Outrage in a Time of Cholera
Many of us involved in the post-earthquake reality of Haiti have both feared and expected the kind of health crisis that recently surfaced in the news. In many ways, the seeming inevitability makes it all the more tragic – because a full and coordinated response might have averted the ongoing catastrophe.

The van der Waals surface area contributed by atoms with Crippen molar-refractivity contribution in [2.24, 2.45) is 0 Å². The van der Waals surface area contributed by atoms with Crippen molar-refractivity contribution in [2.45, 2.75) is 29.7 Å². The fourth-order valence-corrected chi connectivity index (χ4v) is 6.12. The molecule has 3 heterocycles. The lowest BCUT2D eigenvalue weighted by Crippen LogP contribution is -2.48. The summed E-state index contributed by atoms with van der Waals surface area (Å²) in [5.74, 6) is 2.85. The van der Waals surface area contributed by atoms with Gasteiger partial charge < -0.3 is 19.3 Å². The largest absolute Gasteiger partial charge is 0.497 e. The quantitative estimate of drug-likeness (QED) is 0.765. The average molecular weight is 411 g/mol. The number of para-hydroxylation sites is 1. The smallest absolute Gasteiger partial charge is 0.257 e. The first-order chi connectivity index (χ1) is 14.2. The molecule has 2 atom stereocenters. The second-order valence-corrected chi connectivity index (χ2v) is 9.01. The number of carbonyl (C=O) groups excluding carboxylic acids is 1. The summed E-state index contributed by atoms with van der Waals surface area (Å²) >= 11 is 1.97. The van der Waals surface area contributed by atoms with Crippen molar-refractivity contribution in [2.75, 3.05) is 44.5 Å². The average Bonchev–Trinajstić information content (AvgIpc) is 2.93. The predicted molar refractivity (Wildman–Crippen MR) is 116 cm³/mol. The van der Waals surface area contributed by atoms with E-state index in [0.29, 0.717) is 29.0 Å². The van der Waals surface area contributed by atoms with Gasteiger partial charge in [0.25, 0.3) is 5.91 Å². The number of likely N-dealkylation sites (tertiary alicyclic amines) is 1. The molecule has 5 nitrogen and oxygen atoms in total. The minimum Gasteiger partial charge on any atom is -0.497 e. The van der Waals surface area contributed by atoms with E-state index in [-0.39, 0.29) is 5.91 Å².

For more than nine months, Haitians and organizations like Grassroots International that work with them, have sounded a warning bell. Even while our grants have reached people on the ground, the tens-of-thousands of dollars which have brought some measure of relief and hope can in no way make up for the billions of promised U.S. aid withheld because of a procedural loophole in Congress. Instead of funding sanitation systems or long term housing, U.S. aid allocated after the devastating earthquake remains in U.S. banks, held hostage there. The New York Times reports that at least 138 people have died of cholera and more than 1,500 others are suffering the deadly – and preventable – epidemic. Meanwhile, according to the Associated Press, only $686 million of $8.75 billion promised for reconstruction has reached Haiti so far – less than 15 percent of the total promised for 2010-11. Sen. Tom Coburn, a Republican from Oklahoma, has put a “hold” on U.S. aid approved for Haiti, citing concerns of potential misappropriation of $5 million of the $1.15 billion promised. The results on the ground in Haiti are both predictable and dire. Millions remain either displaced or homeless. Women remain vulnerable to rape and abuse in tent cities. Nearly everyone is vulnerable to hunger and disease, even in the rural areas where people have fled. Many organizations within Haiti work relentlessly to provide food and water, shelter and health services. Given the scale of the crisis, their efforts are nothing short of heroic. And given the scale of the need, the lack of response by international donors – especially the United States – remains inexcusable and heartrending.